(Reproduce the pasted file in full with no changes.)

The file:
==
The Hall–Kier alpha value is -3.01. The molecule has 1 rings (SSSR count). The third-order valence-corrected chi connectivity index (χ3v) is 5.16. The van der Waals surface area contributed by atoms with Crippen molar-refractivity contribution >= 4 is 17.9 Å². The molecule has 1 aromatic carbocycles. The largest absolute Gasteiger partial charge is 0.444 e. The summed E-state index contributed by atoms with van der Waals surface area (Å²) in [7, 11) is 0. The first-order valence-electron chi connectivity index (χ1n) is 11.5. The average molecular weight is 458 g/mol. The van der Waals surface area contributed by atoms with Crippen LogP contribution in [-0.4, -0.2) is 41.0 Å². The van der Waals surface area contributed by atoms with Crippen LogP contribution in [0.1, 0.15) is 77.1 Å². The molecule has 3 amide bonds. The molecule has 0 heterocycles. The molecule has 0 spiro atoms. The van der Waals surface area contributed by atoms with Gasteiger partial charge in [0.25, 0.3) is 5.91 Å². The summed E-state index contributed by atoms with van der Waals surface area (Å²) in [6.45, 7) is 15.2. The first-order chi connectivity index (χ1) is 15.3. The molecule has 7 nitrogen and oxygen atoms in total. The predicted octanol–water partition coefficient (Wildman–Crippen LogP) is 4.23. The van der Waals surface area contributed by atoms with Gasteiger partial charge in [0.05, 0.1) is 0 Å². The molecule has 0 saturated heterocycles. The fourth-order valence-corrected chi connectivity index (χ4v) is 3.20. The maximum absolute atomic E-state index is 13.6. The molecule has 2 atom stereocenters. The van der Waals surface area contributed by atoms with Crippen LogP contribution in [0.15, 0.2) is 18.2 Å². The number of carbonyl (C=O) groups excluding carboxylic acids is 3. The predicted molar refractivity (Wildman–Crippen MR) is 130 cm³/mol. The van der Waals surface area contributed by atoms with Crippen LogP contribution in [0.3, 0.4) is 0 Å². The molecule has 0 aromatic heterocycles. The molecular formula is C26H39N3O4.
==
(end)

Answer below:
The Hall–Kier alpha value is -3.01. The molecule has 1 rings (SSSR count). The third-order valence-corrected chi connectivity index (χ3v) is 5.16. The van der Waals surface area contributed by atoms with Crippen molar-refractivity contribution >= 4 is 17.9 Å². The molecule has 1 aromatic carbocycles. The largest absolute Gasteiger partial charge is 0.444 e. The summed E-state index contributed by atoms with van der Waals surface area (Å²) in [7, 11) is 0. The first-order valence-electron chi connectivity index (χ1n) is 11.5. The average molecular weight is 458 g/mol. The van der Waals surface area contributed by atoms with Crippen LogP contribution in [-0.4, -0.2) is 41.0 Å². The van der Waals surface area contributed by atoms with Crippen LogP contribution in [0.1, 0.15) is 77.1 Å². The molecule has 3 amide bonds. The molecule has 0 heterocycles. The molecule has 0 spiro atoms. The van der Waals surface area contributed by atoms with Gasteiger partial charge in [0.25, 0.3) is 5.91 Å². The summed E-state index contributed by atoms with van der Waals surface area (Å²) in [6.45, 7) is 15.2. The first-order chi connectivity index (χ1) is 15.3. The molecule has 7 nitrogen and oxygen atoms in total. The predicted octanol–water partition coefficient (Wildman–Crippen LogP) is 4.23. The van der Waals surface area contributed by atoms with Gasteiger partial charge in [0.05, 0.1) is 0 Å². The molecule has 0 saturated heterocycles. The fourth-order valence-corrected chi connectivity index (χ4v) is 3.20. The maximum absolute atomic E-state index is 13.6. The molecule has 2 atom stereocenters. The van der Waals surface area contributed by atoms with Crippen LogP contribution in [0.15, 0.2) is 18.2 Å². The number of carbonyl (C=O) groups excluding carboxylic acids is 3. The predicted molar refractivity (Wildman–Crippen MR) is 130 cm³/mol. The van der Waals surface area contributed by atoms with Crippen LogP contribution in [0.3, 0.4) is 0 Å². The molecule has 0 aromatic heterocycles. The molecular formula is C26H39N3O4.